Let’s assume with Nietzsche that there is a certain necessity to suffering: it is only through suffering that certain valuable things can be known and achieved. Given this, the claim I am making is that the necessity of suffering does not imply that all suffering is necessary. What makes the difference? I want to suggest that there is a suffering threshold past which the instrumental value of suffering is outweighed, or simply negated, by some other negative value, e.g., the crippling of the body or mind.
Presumably the nature of a person, her constitution, character, goals, beliefs, and opportunities, support network, friends, etc., will influence the threshold point. Thus, a starving, destitute third world child may have a low suffering threshold in comparison to a first world adult. The suffering she endures fails to be of value. It cannot be utilized for personal growth.
From this, we might propose that the question of helping others who are suffering becomes a matter of identifying their suffering threshold and not letting them go past it. This is, of course, a difficult and risky matter, and such difficulties rightly prompt us to err on the side of caution. Because of the degree of uncertainty, we act “too” early. But what else are we to do? Once again, epistemological issues cloud everything.
As I am wont to suggest, let us leave those worries aside for now. With the idea of a suffering threshold in hand, we can imagine a kind of imperative to increase one’s threshold as far as possible. That is, if we agree that suffering has instrumental value when it doesn’t cross the threshold, and if its value is unique—only through suffering are certain valuable things achievable—then if what stands in the way of utilizing suffering is a low suffering threshold, then one should seek to increase one’s threshold. But how?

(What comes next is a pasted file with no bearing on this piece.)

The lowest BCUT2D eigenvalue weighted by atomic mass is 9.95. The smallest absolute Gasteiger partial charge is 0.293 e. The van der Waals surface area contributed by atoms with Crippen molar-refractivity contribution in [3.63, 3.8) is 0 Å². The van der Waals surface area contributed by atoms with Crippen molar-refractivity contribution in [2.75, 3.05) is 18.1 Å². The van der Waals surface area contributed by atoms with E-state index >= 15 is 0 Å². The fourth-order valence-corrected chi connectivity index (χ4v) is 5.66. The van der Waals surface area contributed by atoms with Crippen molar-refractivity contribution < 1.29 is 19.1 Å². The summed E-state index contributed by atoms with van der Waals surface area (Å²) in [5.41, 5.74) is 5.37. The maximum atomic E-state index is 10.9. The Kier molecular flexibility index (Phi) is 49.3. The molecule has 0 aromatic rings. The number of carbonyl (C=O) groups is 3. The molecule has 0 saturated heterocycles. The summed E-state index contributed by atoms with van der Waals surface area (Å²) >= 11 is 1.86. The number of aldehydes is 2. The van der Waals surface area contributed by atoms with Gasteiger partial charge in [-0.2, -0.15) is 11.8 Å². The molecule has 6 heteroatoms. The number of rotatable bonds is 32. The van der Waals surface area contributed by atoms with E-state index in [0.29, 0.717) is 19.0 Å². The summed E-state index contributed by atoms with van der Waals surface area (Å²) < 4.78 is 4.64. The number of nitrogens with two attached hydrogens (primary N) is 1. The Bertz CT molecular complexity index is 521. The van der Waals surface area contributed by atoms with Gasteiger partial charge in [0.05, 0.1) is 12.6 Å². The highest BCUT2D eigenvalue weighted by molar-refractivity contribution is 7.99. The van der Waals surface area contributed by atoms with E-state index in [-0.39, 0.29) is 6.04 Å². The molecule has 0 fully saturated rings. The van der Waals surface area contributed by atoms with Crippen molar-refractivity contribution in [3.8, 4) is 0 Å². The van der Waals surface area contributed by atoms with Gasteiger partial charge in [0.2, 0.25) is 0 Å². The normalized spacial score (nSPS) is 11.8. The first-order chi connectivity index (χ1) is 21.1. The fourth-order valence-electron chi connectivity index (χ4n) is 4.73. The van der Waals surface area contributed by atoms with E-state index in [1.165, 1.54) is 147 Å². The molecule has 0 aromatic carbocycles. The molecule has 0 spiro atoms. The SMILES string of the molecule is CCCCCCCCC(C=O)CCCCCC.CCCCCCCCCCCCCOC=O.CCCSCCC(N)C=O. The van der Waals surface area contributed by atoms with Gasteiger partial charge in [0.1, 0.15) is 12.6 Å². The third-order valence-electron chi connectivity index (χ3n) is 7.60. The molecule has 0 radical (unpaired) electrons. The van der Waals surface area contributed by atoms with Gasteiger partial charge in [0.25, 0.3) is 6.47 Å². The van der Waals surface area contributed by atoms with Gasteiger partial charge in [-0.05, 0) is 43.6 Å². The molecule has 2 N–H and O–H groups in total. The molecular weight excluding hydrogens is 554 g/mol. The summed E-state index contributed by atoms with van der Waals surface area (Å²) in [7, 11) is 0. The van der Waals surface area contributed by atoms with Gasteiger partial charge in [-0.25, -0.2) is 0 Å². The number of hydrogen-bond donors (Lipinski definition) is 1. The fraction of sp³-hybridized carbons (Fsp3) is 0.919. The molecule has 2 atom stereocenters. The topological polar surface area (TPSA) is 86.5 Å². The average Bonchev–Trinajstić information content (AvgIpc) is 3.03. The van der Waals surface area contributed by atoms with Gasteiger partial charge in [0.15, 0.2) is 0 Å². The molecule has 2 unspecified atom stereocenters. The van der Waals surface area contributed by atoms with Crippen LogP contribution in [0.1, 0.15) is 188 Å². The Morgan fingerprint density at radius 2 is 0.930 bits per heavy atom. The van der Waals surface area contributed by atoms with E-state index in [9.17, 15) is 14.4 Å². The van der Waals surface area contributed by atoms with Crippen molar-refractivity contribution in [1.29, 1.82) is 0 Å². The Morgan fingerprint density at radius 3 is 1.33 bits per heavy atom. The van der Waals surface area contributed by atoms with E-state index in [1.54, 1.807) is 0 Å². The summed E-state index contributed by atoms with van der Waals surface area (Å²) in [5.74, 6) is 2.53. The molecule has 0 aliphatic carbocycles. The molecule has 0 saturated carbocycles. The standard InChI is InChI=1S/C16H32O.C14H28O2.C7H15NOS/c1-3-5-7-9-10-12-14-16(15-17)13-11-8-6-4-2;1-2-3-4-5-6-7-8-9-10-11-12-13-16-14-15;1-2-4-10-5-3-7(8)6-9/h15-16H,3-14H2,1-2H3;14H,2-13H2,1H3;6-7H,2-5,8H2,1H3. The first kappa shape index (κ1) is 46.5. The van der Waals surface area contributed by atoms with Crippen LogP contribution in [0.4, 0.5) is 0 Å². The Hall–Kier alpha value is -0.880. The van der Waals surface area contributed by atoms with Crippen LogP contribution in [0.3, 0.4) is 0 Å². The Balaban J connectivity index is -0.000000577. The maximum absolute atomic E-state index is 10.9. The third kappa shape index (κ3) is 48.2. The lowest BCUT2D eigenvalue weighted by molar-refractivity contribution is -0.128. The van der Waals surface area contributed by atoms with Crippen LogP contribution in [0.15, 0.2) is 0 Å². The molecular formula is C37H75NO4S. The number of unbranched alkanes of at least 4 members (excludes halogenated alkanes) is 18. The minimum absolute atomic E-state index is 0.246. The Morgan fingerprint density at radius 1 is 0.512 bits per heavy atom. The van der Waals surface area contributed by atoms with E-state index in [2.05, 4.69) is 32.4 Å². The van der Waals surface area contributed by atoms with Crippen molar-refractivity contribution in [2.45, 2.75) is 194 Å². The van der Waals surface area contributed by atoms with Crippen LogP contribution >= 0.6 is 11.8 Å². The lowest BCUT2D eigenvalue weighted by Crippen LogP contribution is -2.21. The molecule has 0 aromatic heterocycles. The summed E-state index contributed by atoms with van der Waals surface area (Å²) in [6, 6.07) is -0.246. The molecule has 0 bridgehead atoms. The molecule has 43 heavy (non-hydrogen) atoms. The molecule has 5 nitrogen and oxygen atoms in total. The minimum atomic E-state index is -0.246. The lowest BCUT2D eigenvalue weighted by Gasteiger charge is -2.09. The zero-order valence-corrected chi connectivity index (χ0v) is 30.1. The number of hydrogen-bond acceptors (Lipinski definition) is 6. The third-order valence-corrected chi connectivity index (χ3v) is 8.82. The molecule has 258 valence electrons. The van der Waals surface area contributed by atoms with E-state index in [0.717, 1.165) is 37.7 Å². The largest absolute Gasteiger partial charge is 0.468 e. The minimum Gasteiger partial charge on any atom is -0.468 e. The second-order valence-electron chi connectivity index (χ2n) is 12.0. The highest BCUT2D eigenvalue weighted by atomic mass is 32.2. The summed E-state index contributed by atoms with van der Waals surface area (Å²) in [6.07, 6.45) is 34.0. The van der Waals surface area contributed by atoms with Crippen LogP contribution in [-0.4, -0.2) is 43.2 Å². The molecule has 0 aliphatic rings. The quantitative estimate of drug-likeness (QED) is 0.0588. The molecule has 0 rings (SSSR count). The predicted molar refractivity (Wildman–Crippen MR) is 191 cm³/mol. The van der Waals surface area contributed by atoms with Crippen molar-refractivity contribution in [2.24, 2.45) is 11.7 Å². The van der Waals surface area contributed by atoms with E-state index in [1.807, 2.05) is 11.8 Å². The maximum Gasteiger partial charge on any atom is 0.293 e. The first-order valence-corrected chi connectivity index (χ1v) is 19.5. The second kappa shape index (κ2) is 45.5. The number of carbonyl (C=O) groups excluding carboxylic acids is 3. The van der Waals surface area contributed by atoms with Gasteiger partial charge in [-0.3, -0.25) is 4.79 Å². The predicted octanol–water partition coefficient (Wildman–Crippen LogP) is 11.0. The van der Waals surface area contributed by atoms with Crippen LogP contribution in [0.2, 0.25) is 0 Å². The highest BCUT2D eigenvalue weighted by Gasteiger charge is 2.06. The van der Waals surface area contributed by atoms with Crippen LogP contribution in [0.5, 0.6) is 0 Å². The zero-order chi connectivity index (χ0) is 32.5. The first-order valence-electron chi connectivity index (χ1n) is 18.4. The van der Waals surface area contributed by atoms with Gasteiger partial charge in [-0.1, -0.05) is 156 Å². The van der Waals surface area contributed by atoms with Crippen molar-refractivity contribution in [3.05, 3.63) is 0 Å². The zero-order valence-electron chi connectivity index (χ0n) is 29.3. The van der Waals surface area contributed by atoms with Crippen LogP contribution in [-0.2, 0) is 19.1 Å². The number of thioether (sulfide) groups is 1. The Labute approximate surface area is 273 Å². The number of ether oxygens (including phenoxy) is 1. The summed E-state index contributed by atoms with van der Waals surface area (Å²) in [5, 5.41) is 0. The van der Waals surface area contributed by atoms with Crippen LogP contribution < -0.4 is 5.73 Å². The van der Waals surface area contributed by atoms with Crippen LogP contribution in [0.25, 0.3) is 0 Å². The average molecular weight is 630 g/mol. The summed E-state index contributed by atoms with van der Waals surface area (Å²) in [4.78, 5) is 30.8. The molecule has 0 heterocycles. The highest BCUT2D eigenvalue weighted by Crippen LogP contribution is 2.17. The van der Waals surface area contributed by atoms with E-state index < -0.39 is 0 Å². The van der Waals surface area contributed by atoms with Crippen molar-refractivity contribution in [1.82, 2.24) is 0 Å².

Here, perhaps, are some ways:
1) Increase one’s physical constitution.
2) Practice not objecting to small displeasures, e.g., inconvenient but not terrible headaches (maybe even the terrible ones should be experienced without reaching for medication).
3) Seek out certain kinds of challenges that are risky but not foolishly so.
4) Understand better the connection between pain and suffering, e.g., from a Buddhist perspective—but not in relation to the doctrine of no-self; rather, in relation to the connection between attachment, craving, and suffering.
5) Fathom one’s limits so that one does not panic too soon, e.g., when one falsely believes that a given task is beyond oneself.
These all make use of pain/suffering. And they also point to an interesting distinction. There appears to be physical and mental aspects of the threshold, though they are interdependent to be sure. The health of the body influences the strength of the mind, what one thinks one can handle. The mind’s strength influences what one believes the body can handle and even how the body feels. Think of the headaches and nausea that can come from anxiety.
In summary, if suffering does have instrumental value, it needn’t always. One thing that may determine when it does and when not is a person’s suffering threshold. If that is right, and if suffering really has unique value, then that gives us reason to consider an imperative: increase your suffering threshold. Such an imperative is conditional and itself dependent on a person’s threshold. Perhaps a person is in circumstances in which her threshold is low and where those circumstances make it impractical for it to be raised any higher without crossing the threshold, since the ways to raise it all involve pain and suffering.